Social Psychology Research Group

About us

The Social Psychology Research Group has a shared focus on social and political issues, understood primarily in terms of identity, intergroup relations and ideology, and explored mostly through the use of qualitative methods.

This focus is expressed in various ways in group members' specific research interests. These include:

  • relations between individuals, groups and the state, including national identities
  • trust in political institutions and political participation
  • concepts of citizenship and the ways in which these are used
  • social inclusion, exclusion and inequality
  • social representations of peace and conflict
  • social and collective memory, particularly in maintaining intergroup conflict and understanding the aftermath of conflict across generations
  • how religious groups understand and relate to each other and to broader social issues
  • the social construction and use of 'psychological knowledge'

Staff

PhD students:

  • Emmanouil Antoniadis
  • Husameddin Ates
  • Sharmistha Chaudhuri
  • Neus Beascoechea Seguí
  • Meghan Rolfe

Representative publications

  • Coyle, A., & Murtagh, N. (2014). Qualitative approaches to research using Identity Process Theory. In R. Jaspal & G. M. Breakwell (Eds), Identity Process Theory: Identity, social action and social change (pp.41-64). Cambridge: Cambridge University Press.
  • Dewe, M., Ogden, J., & Coyle. A. (2015). The cigarette box as an advertising vehicle in the United Kingdom: A case for plain packaging. Journal of Health Psychology, 20(7), 954-962, DOI: 10.1177/1359105313504236
  • Hewer, C. J. (2013). The Falkland/Malvinas dispute: A contemporary battle between history and memory. Global Discourse: An Interdisciplinary Journal of Current Affairs and Applied Contemporary Thought, 3(1), 144-150, DOI: 10.1080/23269995.2013.804766
  • Hewer, C. J., & Vitija, S. (2013). Identity after Kosovo’s independence: Narratives from within the Kosovar-Albanian diaspora. Social Identities: Journal for the Study of Race, Nation and Culture, 19(5), 621-636, DOI: 10.1080/13504630.2013.828686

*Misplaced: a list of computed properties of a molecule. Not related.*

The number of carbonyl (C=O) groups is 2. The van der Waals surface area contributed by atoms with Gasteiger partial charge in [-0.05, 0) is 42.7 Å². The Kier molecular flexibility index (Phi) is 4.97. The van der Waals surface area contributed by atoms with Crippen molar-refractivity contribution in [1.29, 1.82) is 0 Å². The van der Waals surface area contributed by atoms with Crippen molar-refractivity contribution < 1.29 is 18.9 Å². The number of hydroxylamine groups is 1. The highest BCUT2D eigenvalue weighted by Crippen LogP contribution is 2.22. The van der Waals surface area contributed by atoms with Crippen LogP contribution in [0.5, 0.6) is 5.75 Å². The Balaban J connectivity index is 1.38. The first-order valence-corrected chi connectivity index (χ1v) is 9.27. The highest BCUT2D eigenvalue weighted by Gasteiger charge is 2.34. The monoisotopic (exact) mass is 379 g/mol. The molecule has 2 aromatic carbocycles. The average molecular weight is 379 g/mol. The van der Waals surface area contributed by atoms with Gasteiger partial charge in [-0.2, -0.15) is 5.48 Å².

• Jaspal, R., & Coyle, A. (2014). Threat, victimhood, and peace: Debating the 2011 Palestinian UN state membership bid. Digest of Middle East Studies, 23(1), 190-214, DOI: 10.1111/dome.12041
  • McNeill, A., Lyons, E., & Pehrson, S. (2014). Reconstructing apology: David Cameron’s Bloody Sunday apology in the press. British Journal of Social Psychology, 53(4), 656-674, DOI: 10.1111/bjso.12053
  • O’Dwyer, E., Lyons, E., & Cohrs, J. C. (in press). How Irish citizens negotiate foreign policy: A social representations approach to neutrality. Political Psychology, DOI: 10.1111/pops.12242
  • Roberts, R., & Hewer, C. J. (2015). Memory, ‘madness’ and conflict: A Laingian perspective. Memory Studies, 8(2), 169-182, DOI: 10.1177/1750698014547293
  • Roberts, R., Be?irevi?, E., Be?irevi?, M., & Hewer, C. J. (2015).Exploring attitudes to NATO in Republika Srpska. Global Discourse: An Interdisciplinary Journal of Current Affairs and Applied Contemporary Thought. DOI: 10.1080/23269995.2015.1070465
  • Slater, R., & Coyle, A. (2014). The governing of the self/the self-governing self: Multi-rater/source feedback and practices 1940-2011. Theory & Psychology, 24(2), 233-255, DOI: 10.1177/0959354313520087

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